171 First Approaches toward Teaching K – 12 Weather and Climate with an NGSS Approach

Monday, 11 January 2016
Michael J. Passow, Lamont-Doherty Earth Observatory of Columbia University, Palisades, NY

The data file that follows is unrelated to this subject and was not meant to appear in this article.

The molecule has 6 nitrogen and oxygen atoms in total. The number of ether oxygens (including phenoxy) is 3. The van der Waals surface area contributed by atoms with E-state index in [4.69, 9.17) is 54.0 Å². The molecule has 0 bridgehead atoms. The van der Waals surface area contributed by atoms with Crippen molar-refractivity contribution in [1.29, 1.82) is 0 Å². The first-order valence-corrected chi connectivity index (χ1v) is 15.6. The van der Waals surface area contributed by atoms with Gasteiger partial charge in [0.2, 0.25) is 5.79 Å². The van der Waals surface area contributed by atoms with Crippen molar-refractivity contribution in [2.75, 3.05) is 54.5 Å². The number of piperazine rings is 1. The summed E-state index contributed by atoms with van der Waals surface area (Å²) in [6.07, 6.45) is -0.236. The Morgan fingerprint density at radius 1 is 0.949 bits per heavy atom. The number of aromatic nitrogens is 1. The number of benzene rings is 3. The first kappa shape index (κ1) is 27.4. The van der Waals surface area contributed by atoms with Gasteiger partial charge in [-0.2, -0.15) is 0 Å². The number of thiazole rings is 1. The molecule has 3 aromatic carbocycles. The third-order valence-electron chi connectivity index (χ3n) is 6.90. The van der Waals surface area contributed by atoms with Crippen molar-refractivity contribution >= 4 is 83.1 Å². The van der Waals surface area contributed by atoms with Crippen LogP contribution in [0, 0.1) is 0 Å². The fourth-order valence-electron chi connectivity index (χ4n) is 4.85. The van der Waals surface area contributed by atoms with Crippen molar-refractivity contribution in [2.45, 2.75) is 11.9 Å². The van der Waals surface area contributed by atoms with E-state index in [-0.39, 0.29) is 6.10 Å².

“Weather and Climate” are key themes with the Earth and Space Science components of the Next Generation Science Standards. Designing NGSS-based curricular activities for pre-college classes will involve integrating more about crosscutting patterns, science and engineering practices, and the nature of science with disciplinary core ideas than has been commonly done. The emphasis on incorporating mathematics and language arts into all subjects to address State curriculum and standardized testing mandates will also influence instructional decisions. We will present examples of first-generation professional development programs addressing these concerns. NGSS Disciplinary Core Ideas pertinent to Weather and Climate themes include: ESS1.B Cyclical changes in the shape of Earth's orbit; ESS2.A Earth's systems, being dynamic and interacting, cause feedbacks that increase or decrease changes; ESS2.C Liquid water on earth's surface and its unique physical and chemical properties are central to the planet's dynamics; ESS2.D Solar radiation and interactions with the atmosphere, hydrosphere, lithosphere, and biosphere are the foundation for climate changes; and ESS2.E Dynamic interactions between the biosphere and other Earth systems cause continual co-evolution of Earth's surface and the Life on it. Significant crosscutting patterns that students should comprehend include cause and effect, energy and motion, structure and function, and stability and change. They should be assisted in mastering such science and engineering practices as developing and using models, planning and carrying out investigations, and analyzing and interpreting data, and engaging in argument from evidence. Key to their understanding the Nature of Science is recognition that scientific knowledge is based on empirical evidence. NGSS Performance Expectations are designed to build student understanding and skills progressively. Beginning at the K-2 level, students use and share observations of local weather conditions to describe patterns over time. They should represent data in tables and graphical displays to describe typical weather conditions during each season in grades 3 – 5. At that level, they are also ready to obtain and combine information to describe climates in different regions of the world. During Middle School, they can develop models to describe cycling of Earth materials and the flow of energy driving these processes. In particular, they should explore models of the Water Cycle and how energy and gravity influence it. They begin to construct evidence-based explanations for how geoscience processes can change Earth on temporal and spatial scales. The motions and complex interactions of air masses, along with the unequal heating and rotation of our planet cause atmospheric and oceanic circulations that determine regional climate, can be introduced at this level. During high school studies, students should analyze geoscience data to support claims that changes in the Earth systems influence other changes; for example, increasing levels of greenhouse gases may melt ice caps that may raise sea level that will affect human activities. They can begin to comprehend how climate changes over shorter and longer time periods, from El Nino-La Nina events on the order of years to orbital changes over thousands of years to movements of plates over millions of years. This is also where students can begin investigations about the physical and chemical properties of water as influences on living organisms, streams erosion, soil moisture, frost wedging, etc. Students should now be ready to construct evidence-based arguments about the simultaneous coevolution of Earth systems and Life on Earth. We will provide examples of professional development strategies to help teachers begin to design NGSS-based curricular units.
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